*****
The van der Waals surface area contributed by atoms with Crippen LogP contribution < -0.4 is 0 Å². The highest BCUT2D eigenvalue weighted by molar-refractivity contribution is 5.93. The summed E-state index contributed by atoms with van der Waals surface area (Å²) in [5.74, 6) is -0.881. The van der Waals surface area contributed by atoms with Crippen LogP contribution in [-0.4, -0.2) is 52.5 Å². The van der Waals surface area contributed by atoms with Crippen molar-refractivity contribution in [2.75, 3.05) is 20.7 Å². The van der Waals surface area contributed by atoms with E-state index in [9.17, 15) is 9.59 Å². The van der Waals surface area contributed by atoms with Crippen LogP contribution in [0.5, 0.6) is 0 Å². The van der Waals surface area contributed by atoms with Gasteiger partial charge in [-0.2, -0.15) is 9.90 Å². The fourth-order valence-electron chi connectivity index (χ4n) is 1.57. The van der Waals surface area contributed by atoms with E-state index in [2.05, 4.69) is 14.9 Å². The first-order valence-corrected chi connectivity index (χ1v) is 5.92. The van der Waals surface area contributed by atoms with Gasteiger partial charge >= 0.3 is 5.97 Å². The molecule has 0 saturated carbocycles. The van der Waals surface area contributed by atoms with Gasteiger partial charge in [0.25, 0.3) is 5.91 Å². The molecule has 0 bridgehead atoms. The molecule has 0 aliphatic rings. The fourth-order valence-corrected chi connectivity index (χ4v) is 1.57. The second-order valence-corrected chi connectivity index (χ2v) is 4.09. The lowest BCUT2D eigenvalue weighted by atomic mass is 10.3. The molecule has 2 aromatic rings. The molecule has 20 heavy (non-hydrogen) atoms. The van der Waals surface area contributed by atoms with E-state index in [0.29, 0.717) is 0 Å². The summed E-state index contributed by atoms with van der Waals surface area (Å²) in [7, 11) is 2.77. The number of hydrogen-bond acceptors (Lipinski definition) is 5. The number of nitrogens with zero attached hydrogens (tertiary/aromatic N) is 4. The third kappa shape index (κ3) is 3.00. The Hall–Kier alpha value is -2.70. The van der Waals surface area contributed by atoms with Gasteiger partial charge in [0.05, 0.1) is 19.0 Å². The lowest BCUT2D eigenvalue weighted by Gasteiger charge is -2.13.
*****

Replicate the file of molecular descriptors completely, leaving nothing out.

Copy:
The van der Waals surface area contributed by atoms with Crippen LogP contribution < -0.4 is 0 Å². The highest BCUT2D eigenvalue weighted by molar-refractivity contribution is 5.93. The summed E-state index contributed by atoms with van der Waals surface area (Å²) in [5.74, 6) is -0.881. The van der Waals surface area contributed by atoms with Crippen LogP contribution in [-0.4, -0.2) is 52.5 Å². The van der Waals surface area contributed by atoms with Crippen molar-refractivity contribution in [2.75, 3.05) is 20.7 Å². The van der Waals surface area contributed by atoms with E-state index in [9.17, 15) is 9.59 Å². The van der Waals surface area contributed by atoms with Crippen LogP contribution in [0.5, 0.6) is 0 Å². The van der Waals surface area contributed by atoms with Gasteiger partial charge in [-0.2, -0.15) is 9.90 Å². The fourth-order valence-electron chi connectivity index (χ4n) is 1.57. The van der Waals surface area contributed by atoms with E-state index in [2.05, 4.69) is 14.9 Å². The first-order valence-corrected chi connectivity index (χ1v) is 5.92. The van der Waals surface area contributed by atoms with Gasteiger partial charge >= 0.3 is 5.97 Å². The molecule has 0 saturated carbocycles. The van der Waals surface area contributed by atoms with Gasteiger partial charge in [0.25, 0.3) is 5.91 Å². The molecule has 0 bridgehead atoms. The molecule has 0 aliphatic rings. The fourth-order valence-corrected chi connectivity index (χ4v) is 1.57. The second-order valence-corrected chi connectivity index (χ2v) is 4.09. The lowest BCUT2D eigenvalue weighted by atomic mass is 10.3. The molecule has 2 aromatic rings. The molecule has 20 heavy (non-hydrogen) atoms. The van der Waals surface area contributed by atoms with E-state index in [0.29, 0.717) is 0 Å². The summed E-state index contributed by atoms with van der Waals surface area (Å²) in [7, 11) is 2.77. The number of hydrogen-bond acceptors (Lipinski definition) is 5. The number of nitrogens with zero attached hydrogens (tertiary/aromatic N) is 4. The third kappa shape index (κ3) is 3.00. The Hall–Kier alpha value is -2.70. The van der Waals surface area contributed by atoms with Gasteiger partial charge in [0.05, 0.1) is 19.0 Å². The lowest BCUT2D eigenvalue weighted by Gasteiger charge is -2.13.